And so, “Why Would Anybody Want To Be A Pastor?”

Perhaps, the answer is found in the words of St. Peter: “Lord,to whom shall we go? You have the words of eternal life!” (John 6:68)

I’m a pastor because God calls me to stand beside people and to continue to point them toward the promise of eternity during difficult times. I’m a pastor because I find it incredibly life-giving to sit down on the floor with a banjo in my lap and tell little kids the story of Jesus and help them to understand that they’re more precious than gold. I’m a pastor because I believe that God’s called me to remind people that no matter where they have been and what they have done – Jesus died on the Cross and was raised from the dead to give them another chance and a cleaned slate. I don’t think that there’s any better way for me to spend my years on this earth than to spend them baptizing little babies and grown adults, placing my hands upon the heads of teenagers who have come forward to affirm their faith and blessing them, welcoming new mission-partners into the ministry of Christ’s Church, and working beside men and women of faith who want to leave fingerprints on the world and somehow make it into a better place.

“Why Would Anybody Want To Be A Pastor?”

What else would I do with my life, Lord? Is there really anything better that I could do with my life than spend my days pointing other people to the “Bread of Life” – Jesus – the Lord who challenges us to live lives of self-sacrifice, compassion toward others, and love for one other and for the world during a time when many are turning away from the One who has come into the world to bless all of God’s people with the gift of eternal life?

Christ’s Church for ALL People

Christ's Church

We live our lives with a lot of rules, don’t we?

Written and unwritten rules are just accepted as the “truth” and we often simply accept the things that we’ve been taught without questioning. The rules that we’ve been taught teach us to separate the “good people” from the “bad people” – and it’s, ultimately, these same written and unwritten rules that shape our thinking and our behavior.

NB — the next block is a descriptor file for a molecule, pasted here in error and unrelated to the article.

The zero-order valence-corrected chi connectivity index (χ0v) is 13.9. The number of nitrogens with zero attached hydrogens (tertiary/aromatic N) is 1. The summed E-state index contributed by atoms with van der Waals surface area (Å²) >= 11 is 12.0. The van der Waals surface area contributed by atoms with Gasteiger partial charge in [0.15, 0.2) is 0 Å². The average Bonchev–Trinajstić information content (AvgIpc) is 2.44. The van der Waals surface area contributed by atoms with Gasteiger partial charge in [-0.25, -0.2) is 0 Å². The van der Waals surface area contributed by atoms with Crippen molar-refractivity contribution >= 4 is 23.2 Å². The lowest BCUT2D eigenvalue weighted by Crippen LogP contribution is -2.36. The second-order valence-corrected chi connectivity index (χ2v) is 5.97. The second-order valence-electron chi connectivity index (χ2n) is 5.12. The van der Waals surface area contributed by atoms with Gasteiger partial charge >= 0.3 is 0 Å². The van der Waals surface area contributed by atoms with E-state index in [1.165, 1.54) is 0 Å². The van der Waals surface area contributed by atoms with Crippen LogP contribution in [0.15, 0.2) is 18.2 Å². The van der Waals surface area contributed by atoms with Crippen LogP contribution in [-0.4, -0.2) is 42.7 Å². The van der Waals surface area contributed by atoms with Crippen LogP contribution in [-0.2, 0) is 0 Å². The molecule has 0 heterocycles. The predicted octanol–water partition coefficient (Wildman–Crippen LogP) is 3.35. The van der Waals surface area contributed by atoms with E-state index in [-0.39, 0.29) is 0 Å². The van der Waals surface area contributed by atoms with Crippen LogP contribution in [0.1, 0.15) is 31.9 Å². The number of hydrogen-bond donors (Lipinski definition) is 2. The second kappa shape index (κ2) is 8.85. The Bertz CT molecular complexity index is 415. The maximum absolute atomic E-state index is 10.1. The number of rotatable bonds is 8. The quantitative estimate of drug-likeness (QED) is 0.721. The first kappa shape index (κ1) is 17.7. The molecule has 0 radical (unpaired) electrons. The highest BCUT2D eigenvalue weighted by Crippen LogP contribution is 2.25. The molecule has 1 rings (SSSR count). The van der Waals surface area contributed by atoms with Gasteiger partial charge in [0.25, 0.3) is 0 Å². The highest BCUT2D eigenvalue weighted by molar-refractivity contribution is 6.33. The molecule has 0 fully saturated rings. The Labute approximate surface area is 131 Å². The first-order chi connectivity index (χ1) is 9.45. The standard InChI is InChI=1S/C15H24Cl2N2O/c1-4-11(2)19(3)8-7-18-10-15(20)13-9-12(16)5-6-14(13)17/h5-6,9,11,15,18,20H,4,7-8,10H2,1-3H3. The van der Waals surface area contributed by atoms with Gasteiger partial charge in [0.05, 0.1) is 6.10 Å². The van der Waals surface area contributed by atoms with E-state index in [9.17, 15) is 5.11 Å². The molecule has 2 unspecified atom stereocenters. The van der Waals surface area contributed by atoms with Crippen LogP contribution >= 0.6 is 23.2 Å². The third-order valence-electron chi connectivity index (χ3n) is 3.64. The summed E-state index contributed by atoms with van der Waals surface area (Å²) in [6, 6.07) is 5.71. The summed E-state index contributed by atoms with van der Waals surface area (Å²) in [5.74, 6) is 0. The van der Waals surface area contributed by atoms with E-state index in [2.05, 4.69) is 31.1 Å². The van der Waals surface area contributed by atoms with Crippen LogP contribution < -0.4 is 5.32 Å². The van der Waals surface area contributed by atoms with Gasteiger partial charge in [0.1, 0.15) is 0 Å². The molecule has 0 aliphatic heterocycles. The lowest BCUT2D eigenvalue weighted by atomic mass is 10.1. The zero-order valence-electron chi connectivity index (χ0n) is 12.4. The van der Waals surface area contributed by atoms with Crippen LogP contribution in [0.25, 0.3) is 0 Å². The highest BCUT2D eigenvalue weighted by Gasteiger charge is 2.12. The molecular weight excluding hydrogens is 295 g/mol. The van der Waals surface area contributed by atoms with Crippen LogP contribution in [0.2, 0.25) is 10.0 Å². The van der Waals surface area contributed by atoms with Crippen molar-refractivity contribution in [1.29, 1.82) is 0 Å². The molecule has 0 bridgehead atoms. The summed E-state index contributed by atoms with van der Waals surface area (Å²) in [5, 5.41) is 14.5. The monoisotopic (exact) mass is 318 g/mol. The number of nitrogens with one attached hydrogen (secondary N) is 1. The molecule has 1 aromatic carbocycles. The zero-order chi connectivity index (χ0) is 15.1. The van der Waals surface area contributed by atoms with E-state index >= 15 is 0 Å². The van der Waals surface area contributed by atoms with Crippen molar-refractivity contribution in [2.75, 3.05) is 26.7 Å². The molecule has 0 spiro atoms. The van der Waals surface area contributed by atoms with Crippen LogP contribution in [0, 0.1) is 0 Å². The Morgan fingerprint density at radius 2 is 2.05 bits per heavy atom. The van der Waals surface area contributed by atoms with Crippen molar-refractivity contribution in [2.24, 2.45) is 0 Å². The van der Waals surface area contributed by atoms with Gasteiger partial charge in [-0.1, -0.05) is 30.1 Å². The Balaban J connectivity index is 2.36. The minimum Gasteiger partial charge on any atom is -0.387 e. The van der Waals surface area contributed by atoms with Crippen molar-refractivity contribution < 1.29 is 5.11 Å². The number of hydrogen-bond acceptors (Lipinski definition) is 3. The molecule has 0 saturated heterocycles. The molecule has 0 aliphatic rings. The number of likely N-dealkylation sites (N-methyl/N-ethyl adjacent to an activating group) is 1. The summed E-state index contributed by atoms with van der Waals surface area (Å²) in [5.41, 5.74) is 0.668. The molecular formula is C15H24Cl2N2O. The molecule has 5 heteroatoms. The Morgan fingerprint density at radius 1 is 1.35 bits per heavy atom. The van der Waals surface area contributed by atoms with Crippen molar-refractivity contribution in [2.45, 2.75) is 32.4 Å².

And that’s why we’re still trying to figure-out what to do with folks who come to America from other countries. That’s why we’re still struggling to figure-out what to do with folks who fall  in love with people that they’re not “supposed” to fall in love with. That’s why many predominantly white denominations in the Christian Church are struggling to figure-out what they need to do to survive and flourish in a society where white people will very soon be the minority in America. That’s why we’re still trying to figure-out what to do with people who think and who choose to live their lives in ways that we don’t always understand or want to accept.

“Christ’s Church for ALL People” is a message that challenges us to think about the very nature of the Church. How do we make sense of Jesus – a man who touched people who were considered to be “unclean” by others? How do we make sense of Jesus – a man who ate in the homes of tax-collectors and sinners, and who wasn’t even afraid to touch the corpses of those who had died? How do we make sense of a God who loves white people and black people, people who live in the United States and people who want to come to America from other countries? Doesn’t the Sacred Story remind us that God has created ALL people to be both precious and valuable? Doesn’t the Sacred Story tell us about Jesus – a man who came into the world to welcome and embrace people, and to even die on the Cross for everyone?